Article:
Another factor that appears to have weakened the consolidation of authority within the DPRK is the rise of corruption and sensitivity to possible high-level defections among the North Korean leadership. Certainly, the defection of the long-time head of the Juche Academy of Social Sciences, Hwang Jang Yop, must have had repercussions for North Korea’s political leadership. And the “North Wind” election scandal may have affected Pyongyang’s political leadership even more than it rocked Seoul.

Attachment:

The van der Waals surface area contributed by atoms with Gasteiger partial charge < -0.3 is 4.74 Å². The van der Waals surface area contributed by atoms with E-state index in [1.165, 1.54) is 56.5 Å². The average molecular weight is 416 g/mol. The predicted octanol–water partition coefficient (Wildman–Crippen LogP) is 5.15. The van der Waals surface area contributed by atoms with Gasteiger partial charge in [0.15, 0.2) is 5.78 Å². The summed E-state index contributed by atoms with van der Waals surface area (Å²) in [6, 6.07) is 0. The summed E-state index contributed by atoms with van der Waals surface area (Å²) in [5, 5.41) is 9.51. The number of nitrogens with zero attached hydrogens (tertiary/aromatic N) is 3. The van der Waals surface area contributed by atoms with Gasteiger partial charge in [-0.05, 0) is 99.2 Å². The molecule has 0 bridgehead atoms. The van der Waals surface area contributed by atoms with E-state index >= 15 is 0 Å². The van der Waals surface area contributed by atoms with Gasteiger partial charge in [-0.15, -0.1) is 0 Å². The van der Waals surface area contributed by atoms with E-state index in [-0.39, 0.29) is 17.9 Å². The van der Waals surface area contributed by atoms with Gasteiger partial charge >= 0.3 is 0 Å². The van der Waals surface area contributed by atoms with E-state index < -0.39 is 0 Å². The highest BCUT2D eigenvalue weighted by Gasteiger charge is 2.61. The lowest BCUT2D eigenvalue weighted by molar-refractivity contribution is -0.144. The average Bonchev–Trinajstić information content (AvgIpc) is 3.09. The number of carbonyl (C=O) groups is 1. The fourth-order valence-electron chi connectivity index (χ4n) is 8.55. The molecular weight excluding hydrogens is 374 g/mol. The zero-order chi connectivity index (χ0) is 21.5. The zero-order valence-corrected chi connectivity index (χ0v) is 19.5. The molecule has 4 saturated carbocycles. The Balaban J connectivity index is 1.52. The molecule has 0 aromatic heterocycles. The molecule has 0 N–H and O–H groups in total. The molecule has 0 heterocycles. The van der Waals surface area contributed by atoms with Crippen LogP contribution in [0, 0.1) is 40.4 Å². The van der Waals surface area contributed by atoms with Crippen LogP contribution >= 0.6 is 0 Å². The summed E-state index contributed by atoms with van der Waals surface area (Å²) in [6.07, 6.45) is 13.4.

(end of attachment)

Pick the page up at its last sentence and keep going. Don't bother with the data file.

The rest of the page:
The “North Wind” incident is an example of how North Korea’s leadership may be increasingly vulnerable to charges of corruption, particularly as market activity now dominates North Korea’s economy. Reports that the DPRK Minister of Agriculture So Kwan-hui and other high-ranking officials may have been executed for agricultural policy mismanagement, and significantly, for alleged ties with ROK intelligence agency representatives, suggest that corruption may have reached the highest levels. North Korean officials who have contacts with South Korean counterparts–for instance, former Chairman of the External Economic Affairs Commission Kim Jong U, who has recently disappeared from the public eye–may be particularly vulnerable to charges of pocketing South Korean bribes. Reports of such dealings with South Korean security agency operatives swirled around Hwang Jang Yop following his defection to Seoul in 1997. And there are unconfirmed reports that in late 1997 suspicions of corruption reached as high as Kim Jong Il’s brother-in-law Chang Song-taek–who has been widely seen as holding real power in support of Kim Jong Il’s authority–through the Kim Il Sung Socialist Youth League.